GJ: You’ve also said that one of your icons is Ruth Ginsburg – an Associate Justice of the US Supreme Court. What is it about her that you admire so much?

ZM: She is fiercely intellectual. She is one of the most incisive women of her generation and she made her seat on the court in a comparatively short time. The thing that I admire about her is she is very emphatic and comes across as a very fair, just human being. She is going to serve as an icon to many American women lawyers. And that itself is the important message that she is giving out. And I think she sees that as a sense of responsibility also. 

GJ: You are an icon yourself - Do you feel a sense of responsibility?

ZM: I do and I try and fulfill it I do as much as I can. I think people do look up to me and ask me for guidance, especially women and I try and give them honest advice everytime and understand what their issues are simply because I have gone through them. I am older and wiser now and so I can look back and advice them now. 

GJ: Your idea of a quintessential woman?

ZM: Passionate, high IQ, a yearning to learn every day and I think that at the end of the day, a fair and just human being. 

GJ: Would you recommend lawyers or that you get involved in CSR activities like filing PILs to improve the law?

ZM: Yes, I think young lawyers are best suited for this. They have more energy, more passion and more time. I did a lot of PILs myself when I was young, which got me noticed in court. A lot of PILs cannot afford senior lawyers, I mean junior lawyers kept on arguing. We got the visibility, but I think that absolutely good causes to support are very important because of the feeling of wanting to give back has to be inculcated from the beginning. If after doing 20 years in the law – you have never done pro-bono - you’ll never get back because you’ve lost the ability to.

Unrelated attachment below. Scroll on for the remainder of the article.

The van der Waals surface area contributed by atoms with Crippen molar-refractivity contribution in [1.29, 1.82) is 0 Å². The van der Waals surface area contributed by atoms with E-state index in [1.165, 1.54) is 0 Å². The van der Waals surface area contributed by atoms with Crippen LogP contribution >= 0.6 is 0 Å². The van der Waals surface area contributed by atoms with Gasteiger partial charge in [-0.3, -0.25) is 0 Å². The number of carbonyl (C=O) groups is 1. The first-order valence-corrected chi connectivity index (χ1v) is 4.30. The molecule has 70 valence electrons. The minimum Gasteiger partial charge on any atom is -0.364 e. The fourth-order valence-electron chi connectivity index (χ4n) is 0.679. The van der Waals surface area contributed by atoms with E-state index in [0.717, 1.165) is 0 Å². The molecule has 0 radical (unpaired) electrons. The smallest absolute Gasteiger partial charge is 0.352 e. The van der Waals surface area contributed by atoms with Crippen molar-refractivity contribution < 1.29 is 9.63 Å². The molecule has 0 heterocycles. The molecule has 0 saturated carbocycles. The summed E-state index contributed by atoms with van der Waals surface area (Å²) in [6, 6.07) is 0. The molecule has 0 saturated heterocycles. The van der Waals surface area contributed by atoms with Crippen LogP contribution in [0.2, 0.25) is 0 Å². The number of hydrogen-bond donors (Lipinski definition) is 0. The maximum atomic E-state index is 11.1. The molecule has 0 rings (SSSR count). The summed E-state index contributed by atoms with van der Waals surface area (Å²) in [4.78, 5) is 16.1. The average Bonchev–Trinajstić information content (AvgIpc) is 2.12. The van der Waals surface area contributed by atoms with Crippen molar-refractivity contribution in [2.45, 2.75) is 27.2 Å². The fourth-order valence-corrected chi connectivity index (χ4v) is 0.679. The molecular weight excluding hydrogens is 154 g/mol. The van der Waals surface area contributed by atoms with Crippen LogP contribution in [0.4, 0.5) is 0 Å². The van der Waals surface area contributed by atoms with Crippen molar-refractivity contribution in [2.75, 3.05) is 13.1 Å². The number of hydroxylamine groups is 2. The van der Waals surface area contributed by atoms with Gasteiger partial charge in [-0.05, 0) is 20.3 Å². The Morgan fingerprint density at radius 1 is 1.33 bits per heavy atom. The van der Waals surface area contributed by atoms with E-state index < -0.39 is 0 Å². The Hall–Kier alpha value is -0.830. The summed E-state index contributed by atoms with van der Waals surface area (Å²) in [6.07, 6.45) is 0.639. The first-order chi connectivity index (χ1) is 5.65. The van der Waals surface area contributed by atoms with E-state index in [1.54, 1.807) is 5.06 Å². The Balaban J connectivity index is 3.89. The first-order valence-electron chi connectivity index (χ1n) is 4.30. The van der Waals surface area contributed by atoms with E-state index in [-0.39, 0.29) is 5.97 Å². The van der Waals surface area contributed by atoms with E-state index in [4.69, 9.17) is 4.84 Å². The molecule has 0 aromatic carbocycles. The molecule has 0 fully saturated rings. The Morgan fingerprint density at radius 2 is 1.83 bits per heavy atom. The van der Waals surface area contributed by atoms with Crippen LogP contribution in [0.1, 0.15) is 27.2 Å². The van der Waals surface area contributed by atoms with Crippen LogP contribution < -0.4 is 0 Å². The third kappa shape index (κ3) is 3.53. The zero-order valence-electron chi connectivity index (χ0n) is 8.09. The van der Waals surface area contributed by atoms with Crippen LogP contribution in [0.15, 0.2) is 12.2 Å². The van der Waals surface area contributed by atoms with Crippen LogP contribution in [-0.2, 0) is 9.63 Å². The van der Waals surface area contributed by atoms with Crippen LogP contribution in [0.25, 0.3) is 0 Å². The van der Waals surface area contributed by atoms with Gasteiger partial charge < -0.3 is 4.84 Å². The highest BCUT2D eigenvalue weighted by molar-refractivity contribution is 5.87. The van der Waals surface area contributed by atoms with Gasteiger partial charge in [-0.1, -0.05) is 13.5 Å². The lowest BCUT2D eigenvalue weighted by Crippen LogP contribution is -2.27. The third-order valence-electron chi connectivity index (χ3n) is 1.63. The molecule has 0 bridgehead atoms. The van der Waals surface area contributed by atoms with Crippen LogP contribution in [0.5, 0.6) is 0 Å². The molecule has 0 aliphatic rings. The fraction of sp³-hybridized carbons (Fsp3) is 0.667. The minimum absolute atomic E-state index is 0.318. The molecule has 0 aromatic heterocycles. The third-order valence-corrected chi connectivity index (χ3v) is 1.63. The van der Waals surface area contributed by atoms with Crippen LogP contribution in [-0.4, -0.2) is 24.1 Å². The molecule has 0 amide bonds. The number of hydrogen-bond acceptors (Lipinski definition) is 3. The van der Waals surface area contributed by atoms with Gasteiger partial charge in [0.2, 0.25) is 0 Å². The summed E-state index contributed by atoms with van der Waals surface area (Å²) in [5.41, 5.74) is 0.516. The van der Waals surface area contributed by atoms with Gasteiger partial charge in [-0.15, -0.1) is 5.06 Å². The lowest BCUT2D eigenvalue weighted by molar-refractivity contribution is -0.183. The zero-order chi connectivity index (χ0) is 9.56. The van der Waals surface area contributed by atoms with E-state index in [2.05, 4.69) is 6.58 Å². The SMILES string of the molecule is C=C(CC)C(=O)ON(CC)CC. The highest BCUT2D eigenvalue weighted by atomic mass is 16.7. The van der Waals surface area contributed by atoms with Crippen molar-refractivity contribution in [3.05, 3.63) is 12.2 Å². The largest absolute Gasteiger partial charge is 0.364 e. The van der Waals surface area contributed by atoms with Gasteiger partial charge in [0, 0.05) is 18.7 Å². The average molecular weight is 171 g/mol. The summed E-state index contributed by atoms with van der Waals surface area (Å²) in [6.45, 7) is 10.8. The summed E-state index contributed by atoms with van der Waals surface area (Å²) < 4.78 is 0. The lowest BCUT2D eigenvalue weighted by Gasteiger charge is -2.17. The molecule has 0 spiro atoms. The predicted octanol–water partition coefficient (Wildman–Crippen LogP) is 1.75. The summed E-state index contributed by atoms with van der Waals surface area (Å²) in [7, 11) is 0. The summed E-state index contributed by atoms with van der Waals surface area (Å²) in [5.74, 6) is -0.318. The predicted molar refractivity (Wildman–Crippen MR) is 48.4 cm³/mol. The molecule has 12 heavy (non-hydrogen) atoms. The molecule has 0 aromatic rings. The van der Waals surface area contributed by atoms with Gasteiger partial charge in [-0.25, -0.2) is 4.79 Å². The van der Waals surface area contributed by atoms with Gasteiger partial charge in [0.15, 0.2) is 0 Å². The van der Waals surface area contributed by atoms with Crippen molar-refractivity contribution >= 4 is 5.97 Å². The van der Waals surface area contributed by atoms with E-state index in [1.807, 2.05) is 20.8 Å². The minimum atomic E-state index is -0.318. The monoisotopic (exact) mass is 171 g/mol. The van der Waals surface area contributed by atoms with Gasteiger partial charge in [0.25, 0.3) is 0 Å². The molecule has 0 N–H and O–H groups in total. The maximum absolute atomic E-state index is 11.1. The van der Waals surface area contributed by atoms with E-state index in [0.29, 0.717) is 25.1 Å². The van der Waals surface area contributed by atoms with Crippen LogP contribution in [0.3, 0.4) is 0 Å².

GJ: You are the follower of the Bahai faith. Can you tell us the significance it holds in your life?

ZM: As a member of the Bahai faith, we don’t have priests; we read our religious teachings ourselves. We cannot be Bahais before 21 and so, it’s a religion by choice. For me it was a commitment that I made and what is the commitment? To lead our lives according to the principles of our prophets. Now who can lead lives by all the principles, then we’d become prophets. The goal is to say sorry when we are wrong, know when you are wrong and try and improve. To pray everyday, to know everything is a work of his grace and not your work and you are just his instrument. That he puts the power through you if he chooses to and what he gives, he can take away and therefore the continuous awareness that if you are arrogant, you are no longer a good human being and that the sense of the achievement has two aspects, one is what you did for yourself with your own efforts and one that you were guided by a greater power. So believing, in the faith and equality of genders, to pray in the language you understand and communicate directly with God. To work on your faults all the time, to believe in the soul and afterlife, your balance sheet ultimately is not in your bank; to be a little scared of God is a good thing, love of God has to be coupled with the fear of God . One regret has been that I have not been able to do much of bahai work. To give back and do what the faith tells you to, enhance communities to give your expertise away that can shape many lives. So, my biggest fear now is that when I am called I might get fired. 

GJ: If you had three days off how would you like to spend that?

ZM: When I do get time off my husband and I get away for a long weekend and just chill, spend time with each other. Talking, sleeping, eating good food, trying to catch up on movies, sometimes trying to get the kids to come with us. Now the three of them don’t want to be with us as much as we would want to be with them. I think, just you know letting my hair down and not being as wound up as I am now for the rest of the day or month.

GJ: What are the activities you’d like to participate in after retirement?

ZM: Travel, I love traveling, spending more time being a Bahaivian, reading on the times that I have lost. Being as much with the family as I can, all the mundane things.

GJ: Your favourite book?

ZM: I love Lord of the Rings, Fountainhead, Rise and Fall of the Roman Empire, History of Civilization by the Durands. I like history.

GJ: Of all the legendary cases that your father has worked on, which one is the most memorable? 

ZM: I think for dad probably one of the most favourable cases was the Keshavananda Bharati case. For me, the main cases which helped shape the way the Supreme Court had thought on the issues of fundamental rights, citizenship, rights which have been deprived over the years - those are the seminal cases that I think most of the Indian lawyers of this generation will remember.